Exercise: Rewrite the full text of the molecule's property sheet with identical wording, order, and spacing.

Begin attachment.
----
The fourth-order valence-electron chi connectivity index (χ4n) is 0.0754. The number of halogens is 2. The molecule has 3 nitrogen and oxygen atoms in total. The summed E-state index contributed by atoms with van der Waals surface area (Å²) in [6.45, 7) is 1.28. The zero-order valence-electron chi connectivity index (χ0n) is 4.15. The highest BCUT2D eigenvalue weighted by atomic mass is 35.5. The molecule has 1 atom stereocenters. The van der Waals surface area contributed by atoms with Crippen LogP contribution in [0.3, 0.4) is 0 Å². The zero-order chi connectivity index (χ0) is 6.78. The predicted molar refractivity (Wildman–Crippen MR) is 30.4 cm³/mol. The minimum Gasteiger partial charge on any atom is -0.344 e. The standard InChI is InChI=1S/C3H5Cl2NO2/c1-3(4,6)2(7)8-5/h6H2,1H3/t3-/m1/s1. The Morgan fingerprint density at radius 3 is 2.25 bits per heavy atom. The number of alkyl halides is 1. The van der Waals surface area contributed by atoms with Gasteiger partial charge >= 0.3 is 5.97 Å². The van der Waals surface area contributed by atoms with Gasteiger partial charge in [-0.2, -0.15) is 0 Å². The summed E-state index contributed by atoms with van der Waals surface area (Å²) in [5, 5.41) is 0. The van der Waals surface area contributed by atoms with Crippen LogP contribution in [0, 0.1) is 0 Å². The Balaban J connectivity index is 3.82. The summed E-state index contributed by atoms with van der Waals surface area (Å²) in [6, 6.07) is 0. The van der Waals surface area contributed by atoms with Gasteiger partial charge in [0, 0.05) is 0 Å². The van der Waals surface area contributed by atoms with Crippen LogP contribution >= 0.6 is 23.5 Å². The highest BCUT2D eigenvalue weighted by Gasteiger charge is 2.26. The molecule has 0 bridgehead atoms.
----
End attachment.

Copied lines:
The fourth-order valence-electron chi connectivity index (χ4n) is 0.0754. The number of halogens is 2. The molecule has 3 nitrogen and oxygen atoms in total. The summed E-state index contributed by atoms with van der Waals surface area (Å²) in [6.45, 7) is 1.28. The zero-order valence-electron chi connectivity index (χ0n) is 4.15. The highest BCUT2D eigenvalue weighted by atomic mass is 35.5. The molecule has 1 atom stereocenters. The van der Waals surface area contributed by atoms with Crippen LogP contribution in [0.3, 0.4) is 0 Å². The zero-order chi connectivity index (χ0) is 6.78. The predicted molar refractivity (Wildman–Crippen MR) is 30.4 cm³/mol. The minimum Gasteiger partial charge on any atom is -0.344 e. The standard InChI is InChI=1S/C3H5Cl2NO2/c1-3(4,6)2(7)8-5/h6H2,1H3/t3-/m1/s1. The Morgan fingerprint density at radius 3 is 2.25 bits per heavy atom. The number of alkyl halides is 1. The van der Waals surface area contributed by atoms with Gasteiger partial charge >= 0.3 is 5.97 Å². The van der Waals surface area contributed by atoms with Gasteiger partial charge in [-0.2, -0.15) is 0 Å². The summed E-state index contributed by atoms with van der Waals surface area (Å²) in [5, 5.41) is 0. The van der Waals surface area contributed by atoms with Crippen LogP contribution in [0, 0.1) is 0 Å². The Balaban J connectivity index is 3.82. The summed E-state index contributed by atoms with van der Waals surface area (Å²) in [6, 6.07) is 0. The van der Waals surface area contributed by atoms with Gasteiger partial charge in [0, 0.05) is 0 Å². The van der Waals surface area contributed by atoms with Crippen LogP contribution >= 0.6 is 23.5 Å². The highest BCUT2D eigenvalue weighted by Gasteiger charge is 2.26. The molecule has 0 bridgehead atoms.